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This Jan. 13, 2011 photo provided by IBM shows the IBM computer system known as Watson at IBM's T.J. Watson research center in Yorktown Heights, N.Y.

Jacques Boissinot/THE CANADIAN PRESS

Just seven months after International Business Machines Corp. announced it would begin teaching its Watson computer system to fight cybercrime, the company is graduating Watson to the next level of instruction.

Caleb Barlow, vice-president of IBM Security, says 40 organizations will begin beta testing of the cognitive technology.

"The learning process is going well. Part of this is getting it out there to several beta customers including the University of New Brunswick, California State Polytechnic, Sun Life Financial, University of Rochester Medical Centres and others," Mr. Barlow said in an interview.

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Watson – IBM's question answering computer system – was originally designed to compete (and win) on the television quiz show Jeopardy, but the technology has since been used on other problem-solving projects, from clothing design to cancer.

Mr. Barlow says by teaching Watson to track reports, blogs and other information on emerging threats they'll be able to assist companies facing cyberattacks.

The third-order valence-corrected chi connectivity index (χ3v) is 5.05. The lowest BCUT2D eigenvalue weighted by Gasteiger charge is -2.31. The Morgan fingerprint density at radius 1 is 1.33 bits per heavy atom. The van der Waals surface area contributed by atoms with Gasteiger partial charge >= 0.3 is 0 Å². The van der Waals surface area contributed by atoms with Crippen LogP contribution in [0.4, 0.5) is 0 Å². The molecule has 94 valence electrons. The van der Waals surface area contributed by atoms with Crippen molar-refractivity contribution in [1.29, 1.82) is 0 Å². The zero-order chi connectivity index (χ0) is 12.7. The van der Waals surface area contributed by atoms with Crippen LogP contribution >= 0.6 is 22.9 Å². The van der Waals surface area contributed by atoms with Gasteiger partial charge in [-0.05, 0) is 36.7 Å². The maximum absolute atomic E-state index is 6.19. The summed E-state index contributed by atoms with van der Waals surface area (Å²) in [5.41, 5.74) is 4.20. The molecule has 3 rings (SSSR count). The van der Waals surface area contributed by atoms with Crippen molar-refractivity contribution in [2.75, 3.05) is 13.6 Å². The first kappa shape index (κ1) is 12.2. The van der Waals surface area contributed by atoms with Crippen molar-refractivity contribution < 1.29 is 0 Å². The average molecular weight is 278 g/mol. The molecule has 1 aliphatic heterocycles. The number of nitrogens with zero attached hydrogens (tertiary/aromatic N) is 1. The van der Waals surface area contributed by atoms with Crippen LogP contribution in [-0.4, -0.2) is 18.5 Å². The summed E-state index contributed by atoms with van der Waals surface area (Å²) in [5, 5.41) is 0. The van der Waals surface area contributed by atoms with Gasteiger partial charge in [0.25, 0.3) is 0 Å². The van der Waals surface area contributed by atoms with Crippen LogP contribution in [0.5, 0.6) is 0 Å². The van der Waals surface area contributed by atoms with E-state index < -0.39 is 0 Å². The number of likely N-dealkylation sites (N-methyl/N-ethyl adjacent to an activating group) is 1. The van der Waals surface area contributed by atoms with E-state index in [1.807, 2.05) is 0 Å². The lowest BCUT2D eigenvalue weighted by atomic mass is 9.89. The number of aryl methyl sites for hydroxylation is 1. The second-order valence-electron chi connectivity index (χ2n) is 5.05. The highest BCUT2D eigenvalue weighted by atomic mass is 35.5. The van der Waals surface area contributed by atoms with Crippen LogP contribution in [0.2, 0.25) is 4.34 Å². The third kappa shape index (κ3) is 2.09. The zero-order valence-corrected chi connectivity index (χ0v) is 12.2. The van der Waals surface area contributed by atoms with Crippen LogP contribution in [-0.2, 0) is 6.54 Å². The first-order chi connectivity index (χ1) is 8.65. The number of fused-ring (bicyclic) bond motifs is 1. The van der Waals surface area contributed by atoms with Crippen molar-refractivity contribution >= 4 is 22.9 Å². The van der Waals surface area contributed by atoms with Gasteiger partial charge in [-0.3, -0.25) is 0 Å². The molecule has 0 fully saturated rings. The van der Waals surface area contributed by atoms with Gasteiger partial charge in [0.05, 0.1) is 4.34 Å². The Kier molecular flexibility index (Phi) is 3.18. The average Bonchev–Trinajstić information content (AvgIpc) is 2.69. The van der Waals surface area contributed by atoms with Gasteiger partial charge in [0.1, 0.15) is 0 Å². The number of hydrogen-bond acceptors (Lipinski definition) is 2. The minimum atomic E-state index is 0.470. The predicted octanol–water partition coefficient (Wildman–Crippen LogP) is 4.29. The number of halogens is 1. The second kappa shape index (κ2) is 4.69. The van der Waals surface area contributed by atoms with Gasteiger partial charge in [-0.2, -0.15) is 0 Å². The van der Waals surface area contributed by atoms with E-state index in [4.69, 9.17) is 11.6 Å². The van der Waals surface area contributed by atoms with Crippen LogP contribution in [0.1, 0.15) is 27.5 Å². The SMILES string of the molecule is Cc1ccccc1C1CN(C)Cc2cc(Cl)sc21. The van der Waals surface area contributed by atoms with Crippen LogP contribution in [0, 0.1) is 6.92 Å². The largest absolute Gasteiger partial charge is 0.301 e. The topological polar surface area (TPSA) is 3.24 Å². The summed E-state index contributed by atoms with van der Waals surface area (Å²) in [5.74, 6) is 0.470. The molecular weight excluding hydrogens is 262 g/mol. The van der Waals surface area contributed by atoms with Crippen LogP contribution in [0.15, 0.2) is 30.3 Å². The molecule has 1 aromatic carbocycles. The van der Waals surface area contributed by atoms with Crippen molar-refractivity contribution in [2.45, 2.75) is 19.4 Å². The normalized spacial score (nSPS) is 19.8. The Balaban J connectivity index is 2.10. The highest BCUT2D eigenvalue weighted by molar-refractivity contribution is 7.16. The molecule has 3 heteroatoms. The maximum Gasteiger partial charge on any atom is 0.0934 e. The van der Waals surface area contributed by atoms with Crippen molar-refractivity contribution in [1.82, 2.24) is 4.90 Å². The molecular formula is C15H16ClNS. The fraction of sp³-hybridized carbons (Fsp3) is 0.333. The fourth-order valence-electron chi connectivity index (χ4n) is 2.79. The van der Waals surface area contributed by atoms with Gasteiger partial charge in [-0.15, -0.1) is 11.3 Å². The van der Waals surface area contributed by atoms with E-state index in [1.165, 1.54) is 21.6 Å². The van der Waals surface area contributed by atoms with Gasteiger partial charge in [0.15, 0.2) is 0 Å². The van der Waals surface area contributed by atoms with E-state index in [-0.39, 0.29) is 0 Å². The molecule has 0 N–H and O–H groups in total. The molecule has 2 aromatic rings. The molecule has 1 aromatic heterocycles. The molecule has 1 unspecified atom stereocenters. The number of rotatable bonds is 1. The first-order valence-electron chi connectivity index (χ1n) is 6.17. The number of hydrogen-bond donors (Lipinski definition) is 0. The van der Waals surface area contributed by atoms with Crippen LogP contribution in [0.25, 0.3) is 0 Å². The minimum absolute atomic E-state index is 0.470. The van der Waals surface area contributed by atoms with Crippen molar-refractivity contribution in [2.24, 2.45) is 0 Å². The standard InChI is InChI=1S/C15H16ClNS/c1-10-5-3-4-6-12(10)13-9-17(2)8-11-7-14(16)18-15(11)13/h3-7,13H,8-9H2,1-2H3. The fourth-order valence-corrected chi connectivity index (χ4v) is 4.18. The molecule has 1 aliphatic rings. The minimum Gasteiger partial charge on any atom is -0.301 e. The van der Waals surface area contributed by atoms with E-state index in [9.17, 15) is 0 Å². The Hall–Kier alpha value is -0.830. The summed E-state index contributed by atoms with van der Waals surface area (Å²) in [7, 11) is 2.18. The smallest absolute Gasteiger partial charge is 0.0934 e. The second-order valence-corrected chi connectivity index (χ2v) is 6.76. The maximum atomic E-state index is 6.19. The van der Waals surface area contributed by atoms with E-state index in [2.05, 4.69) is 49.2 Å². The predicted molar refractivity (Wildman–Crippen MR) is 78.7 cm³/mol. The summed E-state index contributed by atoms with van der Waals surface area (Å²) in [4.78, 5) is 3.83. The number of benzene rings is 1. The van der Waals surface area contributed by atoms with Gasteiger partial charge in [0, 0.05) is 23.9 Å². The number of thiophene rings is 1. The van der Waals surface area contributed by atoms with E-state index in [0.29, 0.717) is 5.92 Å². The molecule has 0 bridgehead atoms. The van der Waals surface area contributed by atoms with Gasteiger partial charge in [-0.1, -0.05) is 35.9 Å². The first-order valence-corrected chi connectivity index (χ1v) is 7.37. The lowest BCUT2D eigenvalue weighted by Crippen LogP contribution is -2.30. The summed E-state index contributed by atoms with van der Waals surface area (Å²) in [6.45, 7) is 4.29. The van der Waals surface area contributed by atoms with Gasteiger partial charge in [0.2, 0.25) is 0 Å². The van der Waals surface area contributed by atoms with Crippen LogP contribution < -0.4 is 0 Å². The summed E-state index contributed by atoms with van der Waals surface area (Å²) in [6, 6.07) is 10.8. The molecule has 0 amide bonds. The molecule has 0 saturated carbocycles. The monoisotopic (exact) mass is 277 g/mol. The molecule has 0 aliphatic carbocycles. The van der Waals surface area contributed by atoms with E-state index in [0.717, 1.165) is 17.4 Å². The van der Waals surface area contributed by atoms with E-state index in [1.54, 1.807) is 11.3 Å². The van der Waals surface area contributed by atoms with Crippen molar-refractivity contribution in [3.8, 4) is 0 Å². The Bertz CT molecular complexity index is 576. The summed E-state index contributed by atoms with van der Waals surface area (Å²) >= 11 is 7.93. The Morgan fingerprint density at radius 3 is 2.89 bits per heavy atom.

"It's not just about learning the language of security. We want it to learn the language of security in the context of real world environments and the context of a diverse set of industries," he said. "The language of security in a health-care company like University of Rochester Medical Centre is probably going to be a little different than what we're going to see for example at an energy company."

Ali Ghorbani, UNB's dean of computer science, said the beta testing will provide valuable experience for his students.

"They'll be amongst the very first ones to actually work with IBM to gain real world experience in this area," Mr. Ghorbani said.

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"Our students will be teaching Watson and then testing and validating the training," he said.

Mr. Barlow said cognitive technology will help security teams find and detect cyberthreats, but it won't replace humans.

"The amount of structured data that is coming in is really astounding. On average now, a good sized security operation centre will see 200,000 pieces of data a day – security related incidents or events," he said.

He said by 2020, there will be two million unfilled cybersecurity jobs.

"We have to be able to come up with tooling to allow you to augment your work force. We can't solve this with people alone. We need to be able to mine and access these large data environments to be able to figure out what the priority tasks are to work on," Mr. Barlow said.

For now, Watson won't take action against any cyberthreat. Instead it will offer advice on what to do.

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Mr. Barlow said it's unclear how much beta testing Watson will need before it's ready to take on the job of combatting cyberthreats. He said it all depends on how fast Watson learns.

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